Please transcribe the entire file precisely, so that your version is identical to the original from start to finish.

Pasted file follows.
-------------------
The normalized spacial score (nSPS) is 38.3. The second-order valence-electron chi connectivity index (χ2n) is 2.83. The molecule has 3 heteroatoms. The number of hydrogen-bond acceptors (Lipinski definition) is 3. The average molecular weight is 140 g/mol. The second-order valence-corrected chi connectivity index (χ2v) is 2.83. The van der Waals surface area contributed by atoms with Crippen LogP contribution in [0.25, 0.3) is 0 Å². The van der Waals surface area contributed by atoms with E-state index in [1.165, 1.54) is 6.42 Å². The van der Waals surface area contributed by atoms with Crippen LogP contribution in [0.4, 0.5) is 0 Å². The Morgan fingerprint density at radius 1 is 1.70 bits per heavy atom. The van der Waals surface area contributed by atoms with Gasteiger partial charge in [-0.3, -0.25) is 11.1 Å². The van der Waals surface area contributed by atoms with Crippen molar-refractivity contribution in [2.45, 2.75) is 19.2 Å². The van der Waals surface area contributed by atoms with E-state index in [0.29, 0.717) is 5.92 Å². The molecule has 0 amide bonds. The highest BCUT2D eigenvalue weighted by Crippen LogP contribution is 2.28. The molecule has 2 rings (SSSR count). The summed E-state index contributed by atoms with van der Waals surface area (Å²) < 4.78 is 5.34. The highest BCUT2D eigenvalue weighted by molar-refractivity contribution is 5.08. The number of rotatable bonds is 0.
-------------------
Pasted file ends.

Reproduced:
The normalized spacial score (nSPS) is 38.3. The second-order valence-electron chi connectivity index (χ2n) is 2.83. The molecule has 3 heteroatoms. The number of hydrogen-bond acceptors (Lipinski definition) is 3. The average molecular weight is 140 g/mol. The second-order valence-corrected chi connectivity index (χ2v) is 2.83. The van der Waals surface area contributed by atoms with Crippen LogP contribution in [0.25, 0.3) is 0 Å². The van der Waals surface area contributed by atoms with E-state index in [1.165, 1.54) is 6.42 Å². The van der Waals surface area contributed by atoms with Crippen LogP contribution in [0.4, 0.5) is 0 Å². The Morgan fingerprint density at radius 1 is 1.70 bits per heavy atom. The van der Waals surface area contributed by atoms with Gasteiger partial charge in [-0.3, -0.25) is 11.1 Å². The van der Waals surface area contributed by atoms with Crippen molar-refractivity contribution in [2.45, 2.75) is 19.2 Å². The van der Waals surface area contributed by atoms with E-state index in [0.29, 0.717) is 5.92 Å². The molecule has 0 amide bonds. The highest BCUT2D eigenvalue weighted by Crippen LogP contribution is 2.28. The molecule has 2 rings (SSSR count). The summed E-state index contributed by atoms with van der Waals surface area (Å²) < 4.78 is 5.34. The highest BCUT2D eigenvalue weighted by molar-refractivity contribution is 5.08. The number of rotatable bonds is 0.